4th-quarter meltdown at W&M sends Hens to 4th straight loss

Sophomore wide receiver and Indian River product Jamie Jarmon scores on a nine-yard touchdown in the first quarter, the first score of his Blue Hen career. (UD sports information/Mark Campbell)

Sophomore wide receiver and Indian River product Jamie Jarmon scores on a nine-yard touchdown in the first quarter, the first score of his Blue Hen career. (UD sports information/Mark Campbell)

WILLIAMSBURG, Va. — The University of Delaware suffered late-game heartbreak for the second straight week Saturday afternoon as host William & Mary scored 21 fourth-quarter points to rally for a 24-17 victory over the Blue Hens at Zable Stadium.

Delaware (2-4, 0-3 Colonial Athletic Association), which suffered its fourth straight setback, took a 14-3 lead into the final quarter after quarterback Joe Walker broke through for a 34-yard scoring run with 6:17 left in the third quarter.

But the final stanza was littered with pitfalls for the Blue Hens as William & Mary intercepted a pass in the end zone on the first play of the quarter, drove 80 yards to cut the deficit to 14-10, and then used a successful onside kick to regain possession and move 54 yards for the go-ahead score with 4:12 left.

The Tribe (3-4, 1-3 CAA), which snapped a three-game losing streak of its own, sealed the deal when Aaron Swinton intercepted his second pass of the day and returned it 63 yards for a touchdown with 1:43 remaining for a 24-14 lead.

“It kills me for these kids,” said Delaware head coach Dave Brock, whose team knocked off the Tribe 24-23 last year on a last second field goal at Delaware Stadium. “We have to find a way. There is no other way to look at it. There is no other way to explain it. We have to find a way to win these games and make one or two more plays. We haven’t done it two weeks in a row. We made a lot of plays today but we didn’t make enough. We made some critical errors at critical times.”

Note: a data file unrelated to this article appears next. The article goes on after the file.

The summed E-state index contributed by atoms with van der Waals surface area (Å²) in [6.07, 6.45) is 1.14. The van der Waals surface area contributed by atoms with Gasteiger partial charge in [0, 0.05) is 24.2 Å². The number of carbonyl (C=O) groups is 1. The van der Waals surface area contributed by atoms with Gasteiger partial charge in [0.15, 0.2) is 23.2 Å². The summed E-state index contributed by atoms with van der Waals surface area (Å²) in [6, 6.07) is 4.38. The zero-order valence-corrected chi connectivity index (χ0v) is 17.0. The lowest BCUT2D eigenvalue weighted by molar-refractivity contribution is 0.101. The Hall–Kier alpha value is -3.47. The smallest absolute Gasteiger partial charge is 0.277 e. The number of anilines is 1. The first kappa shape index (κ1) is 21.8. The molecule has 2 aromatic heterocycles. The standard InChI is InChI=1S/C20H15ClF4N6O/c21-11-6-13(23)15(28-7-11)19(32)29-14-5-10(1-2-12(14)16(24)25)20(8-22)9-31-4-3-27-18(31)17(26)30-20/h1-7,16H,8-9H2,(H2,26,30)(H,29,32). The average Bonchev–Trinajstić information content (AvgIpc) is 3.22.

Walker completed 9 of 19 passes for 112 yards and also rushed for a career-high 109 yards and a touchdown to lead a 379-yard effort. Walker became the first Blue Hen quarterback to surpass the 100-yard rushing mark since Andy Hall ran for 159 vs. Hofstra during the 2003 national championship season.

Despite playing without leading rusher Wes Hills due to a lower body injury, the Hens still managed to pile up 267 yards on the ground thanks to Walker. Thomas Jefferson added 94 yards on the ground while Jalen Randolph contributed another 57 yards.

Jefferson also caught three passes for 45 yards while tight end Charles Scarff had his best day as a Blue Hen with three receptions for 51 yards.

Defensively, the Hens held William & Mary to 346 yards as Tribe running back Kendall Anderson (115 yards) and quarterback Steve Cluley (24 of 31 for 204 yards) did most of the damage. Delaware cornerback Nasir Adderley led the Hens with a career-high 10 tackles while linebacker Charles Bell added eight stops.

William & Mary drove 48 yards on its first possession and opened the scoring when Kris Hooper converted a 41-yard field goal just 4:21 into the game.

But Delaware came right back to take the lead, driving 82 yards on 11 plays over a span of 6:07 capped by sophomore wide receiver Jamie Jarmon taking a handoff from Walker and running around the right side for a nine-yard touchdown, the first score of his career.

The 11 plays tied a season-high, the 82 yards was the longest first-half drive of the season, and the 6:07 marked the second longest possession of the season.

That lead stood up into halftime and the Hens built on it midway through the third quarter when Walker found a seam on a third-and-four play and sprinted untouched 34 yards for the score to give UD a 14-3 advantage with 6:17 left.

But things went awry from there for the Hens. Delaware was driving for another likely score late in the third quarter and had the ball on the Tribe 14-yard line. But Walker’s pass to Diante Cherry in the end zone was picked off by Swinton. The Tribe then drove 80 yards on 11 plays.

“You have to look forward and have a short memory,” said Walker. “If you look too much into the past you won’t get where you want to go. We will learn from this.”

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